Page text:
In the course of a few seasons, brooches have made a glorious comeback in fashion and the red carpet. Brooches have made a splash in the fashion arena, thanks to their versatility. You can wear them in the hair, on the neck with downward reaching V-backs, fastened to the waistline of a gown or dress or strewn over different jacket styles. Not only have they captured the seats in the latest high-end jewelry collections, but they are also once again in the spotlight for collectors, too, who are on a quest for vintage brooches of all styles and descriptions.
Brooches are playful, phenomenal, pliable accessories worn in numerous cultures throughout the world. You possibly know that brooches were famous for a long time (you may find them among the possessions of your great-grandmother or even grandmother), but were you aware that their origin stretches back as far as the Bronze Age? Read on to discover the history of brooches and learn what’s keeping them popular today!

Early Life of Brooches

It is amazing to know that brooches didn’t start out as just ornaments. Its life began as a functional item that was used to secure pieces of cloth, like underclothes. The first documented brooches were created of thorns and a piece of flint, while the pins found were made from metal dating back to Bronze Age.
However, brooches turn into more attractive pieces by the Byzantine period, although they were still prominently worn as the closure for a shawl or a scarf, which subsequently progressed into more decorative patterns worn to renovate rather than securing the clothing of the day.

Celtic and Viking Brooches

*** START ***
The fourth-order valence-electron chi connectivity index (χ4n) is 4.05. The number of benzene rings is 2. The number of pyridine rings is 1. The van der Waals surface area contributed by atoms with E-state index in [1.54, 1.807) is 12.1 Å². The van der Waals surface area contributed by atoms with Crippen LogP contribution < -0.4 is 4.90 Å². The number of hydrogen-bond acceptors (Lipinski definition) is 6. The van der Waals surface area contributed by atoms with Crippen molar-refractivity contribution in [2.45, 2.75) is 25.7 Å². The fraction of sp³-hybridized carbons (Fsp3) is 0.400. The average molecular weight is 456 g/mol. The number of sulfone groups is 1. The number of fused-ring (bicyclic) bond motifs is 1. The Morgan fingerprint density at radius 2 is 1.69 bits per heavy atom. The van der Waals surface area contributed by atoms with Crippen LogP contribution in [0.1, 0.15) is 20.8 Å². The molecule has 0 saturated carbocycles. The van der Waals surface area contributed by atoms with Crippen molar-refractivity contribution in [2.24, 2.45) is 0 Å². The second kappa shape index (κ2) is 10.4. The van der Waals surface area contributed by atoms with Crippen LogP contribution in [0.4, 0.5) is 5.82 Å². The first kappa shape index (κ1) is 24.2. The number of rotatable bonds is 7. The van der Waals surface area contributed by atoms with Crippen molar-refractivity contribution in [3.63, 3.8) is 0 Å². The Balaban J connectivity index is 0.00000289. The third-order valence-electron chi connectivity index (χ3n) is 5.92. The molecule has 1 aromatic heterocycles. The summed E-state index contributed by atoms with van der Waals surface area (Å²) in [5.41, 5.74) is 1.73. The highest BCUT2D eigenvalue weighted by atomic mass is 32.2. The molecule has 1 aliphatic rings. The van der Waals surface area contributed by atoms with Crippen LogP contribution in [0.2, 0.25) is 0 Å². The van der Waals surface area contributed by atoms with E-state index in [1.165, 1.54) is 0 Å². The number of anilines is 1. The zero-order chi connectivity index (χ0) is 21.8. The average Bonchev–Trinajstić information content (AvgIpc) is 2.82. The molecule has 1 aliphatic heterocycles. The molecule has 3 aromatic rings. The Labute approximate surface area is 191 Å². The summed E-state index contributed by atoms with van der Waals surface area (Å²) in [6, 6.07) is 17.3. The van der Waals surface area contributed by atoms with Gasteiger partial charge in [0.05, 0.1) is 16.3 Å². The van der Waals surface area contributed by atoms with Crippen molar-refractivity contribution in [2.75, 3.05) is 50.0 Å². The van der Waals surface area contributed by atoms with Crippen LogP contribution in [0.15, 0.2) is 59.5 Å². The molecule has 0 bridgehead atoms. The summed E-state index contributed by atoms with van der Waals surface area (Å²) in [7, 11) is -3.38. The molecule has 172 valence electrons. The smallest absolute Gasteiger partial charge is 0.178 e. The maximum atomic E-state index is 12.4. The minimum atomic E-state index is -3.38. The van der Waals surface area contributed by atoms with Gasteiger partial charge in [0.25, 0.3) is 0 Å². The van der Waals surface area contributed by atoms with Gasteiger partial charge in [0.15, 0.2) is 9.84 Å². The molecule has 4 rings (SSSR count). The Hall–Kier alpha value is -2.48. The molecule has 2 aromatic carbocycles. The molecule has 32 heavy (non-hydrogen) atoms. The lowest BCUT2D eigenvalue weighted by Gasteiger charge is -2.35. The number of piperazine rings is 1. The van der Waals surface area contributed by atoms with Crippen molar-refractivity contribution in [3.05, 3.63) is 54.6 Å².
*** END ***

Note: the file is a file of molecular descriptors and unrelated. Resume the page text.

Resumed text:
Operated as mantle clasp and carried by Vikings and Celts, the first Celtic brooches were noted in Ireland and Britain in the early phase of the medieval period, appearing as a long pin connected to a ring. The mechanism was simple and clever, as the pin moves around the open ring, letting it pass through without puncturing the cloth. While in the Viking era, brooches were a part of daily wear of men and women both and were designed with a distinct level of embellishment that reflected a person’s stading in society.

Mourning Brooches

Like all kinds of mourning jewelry, brooches were carried to memorialize loved ones that had passed. Though mourning jewelry had been in existence since the 16th century, around the 18th and 19th centuries, mourning brooches moved into a variety of designs and detailing during the peak of their fame. During the Georgian period, they were usually an endowment in the will, to be handed over to the important family and friends. The late 18th century saw these mourning miniatures rising high into fashion. These oval framed brooches, featured beneath glass, sepia sights of grief, attached to ivory, and combined with hair and seed pearls. They were emblazoned with the deceased’s name, birth and death dates, and often had a compartment for a memento, such as a lock of hair.
Another, far and wide known form of mourning brooch is one holding the hair of a loved-one. However not all hair pieces are an emblem of death, as in this perspective, hair is interlaced under glass or crystal, with patterns that signify infinity and gemstones that embody loss and grief.
The most popular association of mourning brooches is with Queen Victoria’s two-decade mourning of Prince Albert. During this time, the evolution of brooches from hair to black jewelry to black made-up and natural gemstones was praised for its sentimental essence.

Aigrette Brooches

Featuring feathers patterned and rooted with flat shaped diamonds or garnets in silver, or gold coated silver, the aigrette was top notch fashion through the 17th and 18th centuries and resurfaced again in the 19th and 20th. Decorating the hair, or settled in a coronet, aigrette brooches were often very meticulous, appearing as small birds hovering around a cloud.
A French term ‘En Tremblant’ is used in context to reflect the trembling outlines of the brooch, often a flowery bouquet, where the heart of the flower adheres to an device that permits movement when worn. These styles of brooches were designed with old mine or rose cut diamonds, or both, and were trendy in the 18th and 19th century.